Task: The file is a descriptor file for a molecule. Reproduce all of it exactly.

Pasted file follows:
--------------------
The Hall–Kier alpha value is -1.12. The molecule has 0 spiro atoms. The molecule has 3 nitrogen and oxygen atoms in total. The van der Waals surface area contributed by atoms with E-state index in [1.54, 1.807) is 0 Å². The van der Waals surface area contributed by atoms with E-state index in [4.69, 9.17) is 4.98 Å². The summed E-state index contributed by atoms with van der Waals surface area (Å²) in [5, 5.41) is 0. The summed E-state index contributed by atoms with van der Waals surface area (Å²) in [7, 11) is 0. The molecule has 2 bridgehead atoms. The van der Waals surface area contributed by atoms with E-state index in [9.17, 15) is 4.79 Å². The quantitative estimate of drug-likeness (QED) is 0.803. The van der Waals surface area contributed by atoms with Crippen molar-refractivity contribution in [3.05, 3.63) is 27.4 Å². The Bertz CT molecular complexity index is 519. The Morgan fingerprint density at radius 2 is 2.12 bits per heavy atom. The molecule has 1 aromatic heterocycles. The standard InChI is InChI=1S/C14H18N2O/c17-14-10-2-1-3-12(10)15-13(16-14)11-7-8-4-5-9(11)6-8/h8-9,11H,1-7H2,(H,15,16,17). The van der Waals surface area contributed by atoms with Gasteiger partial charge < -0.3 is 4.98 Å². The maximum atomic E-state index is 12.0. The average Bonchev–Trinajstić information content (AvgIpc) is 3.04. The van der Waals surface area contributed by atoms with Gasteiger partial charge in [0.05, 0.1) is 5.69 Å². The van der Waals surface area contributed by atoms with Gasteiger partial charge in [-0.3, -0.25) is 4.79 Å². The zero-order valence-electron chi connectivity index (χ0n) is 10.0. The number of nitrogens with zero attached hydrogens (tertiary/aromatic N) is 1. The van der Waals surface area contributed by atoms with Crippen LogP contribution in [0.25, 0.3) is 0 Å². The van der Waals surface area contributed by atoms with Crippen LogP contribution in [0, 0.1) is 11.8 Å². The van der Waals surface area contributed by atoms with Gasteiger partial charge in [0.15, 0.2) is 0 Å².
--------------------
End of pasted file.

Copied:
The Hall–Kier alpha value is -1.12. The molecule has 0 spiro atoms. The molecule has 3 nitrogen and oxygen atoms in total. The van der Waals surface area contributed by atoms with E-state index in [1.54, 1.807) is 0 Å². The van der Waals surface area contributed by atoms with E-state index in [4.69, 9.17) is 4.98 Å². The summed E-state index contributed by atoms with van der Waals surface area (Å²) in [5, 5.41) is 0. The summed E-state index contributed by atoms with van der Waals surface area (Å²) in [7, 11) is 0. The molecule has 2 bridgehead atoms. The van der Waals surface area contributed by atoms with E-state index in [9.17, 15) is 4.79 Å². The quantitative estimate of drug-likeness (QED) is 0.803. The van der Waals surface area contributed by atoms with Crippen molar-refractivity contribution in [3.05, 3.63) is 27.4 Å². The Bertz CT molecular complexity index is 519. The Morgan fingerprint density at radius 2 is 2.12 bits per heavy atom. The molecule has 1 aromatic heterocycles. The standard InChI is InChI=1S/C14H18N2O/c17-14-10-2-1-3-12(10)15-13(16-14)11-7-8-4-5-9(11)6-8/h8-9,11H,1-7H2,(H,15,16,17). The van der Waals surface area contributed by atoms with Gasteiger partial charge < -0.3 is 4.98 Å². The maximum atomic E-state index is 12.0. The average Bonchev–Trinajstić information content (AvgIpc) is 3.04. The van der Waals surface area contributed by atoms with Gasteiger partial charge in [0.05, 0.1) is 5.69 Å². The van der Waals surface area contributed by atoms with Gasteiger partial charge in [-0.3, -0.25) is 4.79 Å². The zero-order valence-electron chi connectivity index (χ0n) is 10.0. The number of nitrogens with zero attached hydrogens (tertiary/aromatic N) is 1. The van der Waals surface area contributed by atoms with Crippen LogP contribution in [0.25, 0.3) is 0 Å². The van der Waals surface area contributed by atoms with Crippen LogP contribution in [0, 0.1) is 11.8 Å². The van der Waals surface area contributed by atoms with Gasteiger partial charge in [0.15, 0.2) is 0 Å².